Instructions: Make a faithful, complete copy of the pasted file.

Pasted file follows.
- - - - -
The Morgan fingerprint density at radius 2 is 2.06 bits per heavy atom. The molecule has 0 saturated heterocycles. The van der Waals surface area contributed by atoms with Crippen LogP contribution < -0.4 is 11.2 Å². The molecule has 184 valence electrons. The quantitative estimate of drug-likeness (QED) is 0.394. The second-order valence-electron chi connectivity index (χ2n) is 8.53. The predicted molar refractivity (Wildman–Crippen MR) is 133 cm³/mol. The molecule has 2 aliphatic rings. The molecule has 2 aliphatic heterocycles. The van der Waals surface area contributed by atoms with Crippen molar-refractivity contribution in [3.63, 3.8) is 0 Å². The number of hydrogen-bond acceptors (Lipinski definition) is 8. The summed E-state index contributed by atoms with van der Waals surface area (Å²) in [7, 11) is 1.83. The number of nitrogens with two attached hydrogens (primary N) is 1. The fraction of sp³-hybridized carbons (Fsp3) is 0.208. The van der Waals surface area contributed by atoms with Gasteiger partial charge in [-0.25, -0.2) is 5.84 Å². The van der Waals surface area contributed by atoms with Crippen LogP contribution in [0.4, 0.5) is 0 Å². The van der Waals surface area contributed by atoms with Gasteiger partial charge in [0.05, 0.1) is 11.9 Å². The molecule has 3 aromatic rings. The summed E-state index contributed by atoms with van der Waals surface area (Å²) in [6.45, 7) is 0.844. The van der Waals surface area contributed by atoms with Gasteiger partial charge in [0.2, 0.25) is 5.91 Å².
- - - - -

The Morgan fingerprint density at radius 2 is 2.06 bits per heavy atom. The molecule has 0 saturated heterocycles. The van der Waals surface area contributed by atoms with Crippen LogP contribution < -0.4 is 11.2 Å². The molecule has 184 valence electrons. The quantitative estimate of drug-likeness (QED) is 0.394. The second-order valence-electron chi connectivity index (χ2n) is 8.53. The predicted molar refractivity (Wildman–Crippen MR) is 133 cm³/mol. The molecule has 2 aliphatic rings. The molecule has 2 aliphatic heterocycles. The van der Waals surface area contributed by atoms with Crippen molar-refractivity contribution in [3.63, 3.8) is 0 Å². The number of hydrogen-bond acceptors (Lipinski definition) is 8. The summed E-state index contributed by atoms with van der Waals surface area (Å²) in [7, 11) is 1.83. The number of nitrogens with two attached hydrogens (primary N) is 1. The fraction of sp³-hybridized carbons (Fsp3) is 0.208. The van der Waals surface area contributed by atoms with Gasteiger partial charge in [-0.25, -0.2) is 5.84 Å². The van der Waals surface area contributed by atoms with Crippen LogP contribution in [0.4, 0.5) is 0 Å². The van der Waals surface area contributed by atoms with Gasteiger partial charge in [0.05, 0.1) is 11.9 Å². The molecule has 3 aromatic rings. The summed E-state index contributed by atoms with van der Waals surface area (Å²) in [6.45, 7) is 0.844. The van der Waals surface area contributed by atoms with Gasteiger partial charge in [0.2, 0.25) is 5.91 Å².